SIMM is Europe’s second-largest apparel fair after Dusseldorf’s CPD. The recent edition totaled 1,100 exhibitors, including 53 from seven Latin American countries — the largest participation in the fair’s 26-year history and a 14 percent hike over the previous February. Vendors from 43 countries spread over roughly 409,000 square feet in six pavilions of the Juan Carlos I fairgrounds.
Traffic rose marginally to 31,666 visitors, including 3,059 foreigners — 75 fewer than last winter’s edition. Major buying groups came from Portugal (57 percent), Italy, France, Greece and Mexico.
Madrid Fashion Week, which includes the trade fair and Pasarela Cibeles runway shows, is scheduled for Sept. 2-8 in the fairgrounds. Cibeles’ budget has grown by about 17 percent over September 2004 — to $4.5 million at current exchange. “We pay for everything — hair, makeup, stylists, models — all the designers have to do is bring their collections,” said director Cuca Solana.
Although the calendar is not finalized, she anticipates 24 runway shows featuring 28 designers, including veterans Agatha Ruiz de la Prada, Miguel Palacio, Jesus del Pozo, Elio Berhanyer and two newcomers, Madrid-based Carmen March and Anke Schloder. According to Solana, the future of Cibeles lies in finding and promoting emerging talent.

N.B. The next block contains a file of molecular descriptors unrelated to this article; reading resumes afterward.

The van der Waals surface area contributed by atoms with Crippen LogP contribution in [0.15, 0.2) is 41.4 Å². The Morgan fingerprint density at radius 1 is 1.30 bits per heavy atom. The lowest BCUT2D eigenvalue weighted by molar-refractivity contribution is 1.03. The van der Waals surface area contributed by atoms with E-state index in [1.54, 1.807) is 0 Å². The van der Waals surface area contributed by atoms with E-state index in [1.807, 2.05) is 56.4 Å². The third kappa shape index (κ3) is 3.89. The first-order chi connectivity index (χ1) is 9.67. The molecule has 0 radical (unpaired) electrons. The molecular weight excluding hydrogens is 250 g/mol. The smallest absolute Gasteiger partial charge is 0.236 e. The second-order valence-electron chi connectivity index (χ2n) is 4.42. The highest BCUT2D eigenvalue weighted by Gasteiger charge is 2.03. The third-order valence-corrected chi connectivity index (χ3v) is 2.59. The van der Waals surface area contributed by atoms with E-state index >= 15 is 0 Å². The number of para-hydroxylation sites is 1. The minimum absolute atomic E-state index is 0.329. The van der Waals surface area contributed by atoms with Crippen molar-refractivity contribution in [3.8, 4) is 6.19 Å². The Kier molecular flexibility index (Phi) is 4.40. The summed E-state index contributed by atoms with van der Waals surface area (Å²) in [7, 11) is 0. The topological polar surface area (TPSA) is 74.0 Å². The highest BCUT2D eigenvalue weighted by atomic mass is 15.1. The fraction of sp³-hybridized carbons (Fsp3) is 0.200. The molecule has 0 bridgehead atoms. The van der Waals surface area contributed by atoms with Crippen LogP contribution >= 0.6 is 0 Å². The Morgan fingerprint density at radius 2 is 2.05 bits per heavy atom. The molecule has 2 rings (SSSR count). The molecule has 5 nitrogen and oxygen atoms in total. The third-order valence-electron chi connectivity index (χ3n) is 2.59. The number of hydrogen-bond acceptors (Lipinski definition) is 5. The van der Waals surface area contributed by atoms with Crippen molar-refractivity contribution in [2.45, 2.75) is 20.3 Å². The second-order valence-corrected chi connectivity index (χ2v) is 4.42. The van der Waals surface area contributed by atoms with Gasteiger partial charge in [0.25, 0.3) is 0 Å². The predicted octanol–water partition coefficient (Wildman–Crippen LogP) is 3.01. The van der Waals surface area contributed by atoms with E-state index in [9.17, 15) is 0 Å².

Solana also oversees a duo of fashion-related exhibits that traditionally coincide with Madrid Fashion Week. On tap in September is an exhibit that includes garments and accessories made from processed pineapple leaves. The exhibition will be held in the Casa de Vaca Cultural Center in Madrid’s Retiro Park. A second exhibit, this one of vintage posters featuring fashion-related items, will be housed in Puerta Toledo.
Modacalzado, Spain’s twice-yearly shoe fair, held in tandem with the Iberpiel leather goods show, is scheduled for Sept. 29-Oct. 1 in the Madrid fairgrounds. For the first time, the show will kick off on a Thursday and run through Saturday, rather than the Friday-through-Sunday schedule of previous shows.
Attendance at Madrid’s International Leather Week, held in early April, climbed 7 percent to 21,498, including a 12 percent increase in foreigners to 3,304. “There has been a consistent increase in vendors and visitors,” director Felix Perez-Fajardo said. “I see more of the same for the September edition.”
Now in its ninth season, Textilmoda, the apparel textiles show, will be held in Pavilion 7 of the Madrid fairgrounds Sept. 29-Oct. 1. According to Perez-Fajardo, that time frame is a competitive advantage, as it falls before Premiere Vision in Paris.
Vendor numbers and exhibition space are expected to remain the same as the March edition, when there were 270 vendors in les than 6,000 square feet. Last season’s visitor tally dropped to 3,209, mainly from the Galicia and Cataluna regions of Spain, and Portugal. Perez-Fajardo blamed the dip in visitors on bad weather conditions.
Textilmoda also will continue its collaboration with the Paris-based fashion agency Nelly Rodi, to help spot trends, colors and textures through fabric displays, samples and social-marketing guides. “All the international textile trends will be right here at the fair,” he concluded.